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The Eternal City: Poems (Princeton Series of Contemporary Poets) Paperback – July 21, 2010


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Product Details

  • Series: Princeton Series of Contemporary Poets
  • Paperback: 96 pages
  • Publisher: Princeton University Press; 1St Edition edition (July 21, 2010)
  • Language: English
  • ISBN-10: 0691146101
  • ISBN-13: 978-0691146102
  • Product Dimensions: 0.2 x 6 x 9.2 inches
  • Shipping Weight: 5.6 ounces (View shipping rates and policies)
  • Average Customer Review: 4.0 out of 5 stars  See all reviews (3 customer reviews)
  • Amazon Best Sellers Rank: #184,569 in Books (See Top 100 in Books)

Editorial Reviews

Review


Finalist for the 2010 National Book Award in Nonfiction



Winner of the 2012 Book Merit Award in the General Trade, Poetry Series, New York Book Show



Winner of the 2011 Literary Award for Poetry, Library of Virginia



Finalist for the 2010 National Book Critics Circle in Poetry



Finalist for the 2011 William Carlos Williams Award, Poetry Society of America


"Graber is one of the most interesting, slippery and philosophical new poets to come along in a while. . . . [W]hat makes Graber's poems so fresh and wild are the associative slips that happen between the distant past and the urgent present."--Publishers Weekly



"[N]othing short of a revelation. Graber is a new poet that we should have always had but didn't until just now. Graber is the kind of poet who thinks out loud, though not in the tricky, needley way of John Ashbery, but like someone very smart and very well-read trying to get to the bottom of every troubling and exciting thought. She thinks about her day to day life, family and friends, their every day goings on, their deaths and big tragedies, and she thinks about big ideas--life, death, meaning--mostly in the same poem. She name-checks some of the big figures of Western thought--Marcus Aurelius and Walter Benjamin, for instance--but does so as if she were talking to or about friends. She manages to do a scholar's work in these poems without the alienating haughtiness of many scholars. And despite their learned-ness, these are poems anyone could love. . . . If you only read one book of poetry this year, that's not enough, but start with this one."--Craig Teicher, Publishers Weekly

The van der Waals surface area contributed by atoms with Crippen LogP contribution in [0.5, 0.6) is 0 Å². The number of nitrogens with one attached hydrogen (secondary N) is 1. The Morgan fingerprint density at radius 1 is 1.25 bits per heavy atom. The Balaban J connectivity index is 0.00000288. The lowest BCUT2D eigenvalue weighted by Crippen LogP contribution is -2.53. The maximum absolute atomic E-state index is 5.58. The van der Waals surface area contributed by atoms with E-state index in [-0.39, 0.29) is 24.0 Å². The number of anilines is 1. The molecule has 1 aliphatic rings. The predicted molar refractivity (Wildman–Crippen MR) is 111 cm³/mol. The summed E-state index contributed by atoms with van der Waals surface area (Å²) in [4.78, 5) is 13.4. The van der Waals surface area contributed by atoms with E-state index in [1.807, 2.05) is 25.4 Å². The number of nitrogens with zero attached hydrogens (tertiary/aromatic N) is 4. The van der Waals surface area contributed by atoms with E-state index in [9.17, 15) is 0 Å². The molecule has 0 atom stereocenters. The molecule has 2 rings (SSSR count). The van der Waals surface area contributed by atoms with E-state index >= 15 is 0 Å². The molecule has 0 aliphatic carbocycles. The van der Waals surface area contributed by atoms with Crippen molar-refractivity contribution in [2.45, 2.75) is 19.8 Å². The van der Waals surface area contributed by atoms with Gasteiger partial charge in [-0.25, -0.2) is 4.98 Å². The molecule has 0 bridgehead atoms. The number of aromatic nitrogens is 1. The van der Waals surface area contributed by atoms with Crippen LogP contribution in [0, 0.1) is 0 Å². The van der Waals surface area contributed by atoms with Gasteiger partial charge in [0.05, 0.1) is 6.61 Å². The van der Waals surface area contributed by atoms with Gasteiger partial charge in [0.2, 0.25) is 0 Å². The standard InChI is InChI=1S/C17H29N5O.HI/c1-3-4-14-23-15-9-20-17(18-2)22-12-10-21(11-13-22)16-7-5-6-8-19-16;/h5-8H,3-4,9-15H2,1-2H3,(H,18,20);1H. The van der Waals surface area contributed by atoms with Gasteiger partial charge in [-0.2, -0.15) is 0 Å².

"Graber's book--this is her second--is one of the few to come out in 2010 that has joined the little clutch I have of poetry books I read and reread. It's an unusually wise and sturdy book for a poet whose career is so young. . . . Graber isn't a formal innovator, nor is her subject matter--family, love, friendship, death, and the great books of classical literature--new to poetry, but she is nonetheless an absolute original. . . . Which is not to say she is by any means a grandiose poet. She's more of a very smart friend. Her problems are common--how to get along with others, how to make everyday love last and/or hurt less, how to have fun in the midst of a typically difficult life--and her poems offer, if not solutions (for there really are no solutions, are there?), company, and really good reading."--Craig Morgan Teicher, National Book Critics Circle board member


"A really unusual, engaging second book. Graber writes philosophical, meditative poems in a diction that's strangely natural and conversational; one poem is occasioned by leaving her keys in the apartment complex laundry room and locking herself out, another by rereading Walter Benjamin. The effect is of eavesdropping on the neurotic yet rigorous mind of an admired friend--the kind of unpretentious person who genuinely turns to books for solace. Her long-lined work grapples with loss, illness, and transience, allowing itself to be highly personal while never losing sight of the larger context of loss: the human condition. It's serious poetry as inviting as an intimate conversation. See for yourself."--Meghan O'Rourke, NPR



"Graber's poems like to pose as effortless journal entries, but these are highly structured, artfully rendered missives that unfold inward."--Dean Rader, San Francisco Chronicle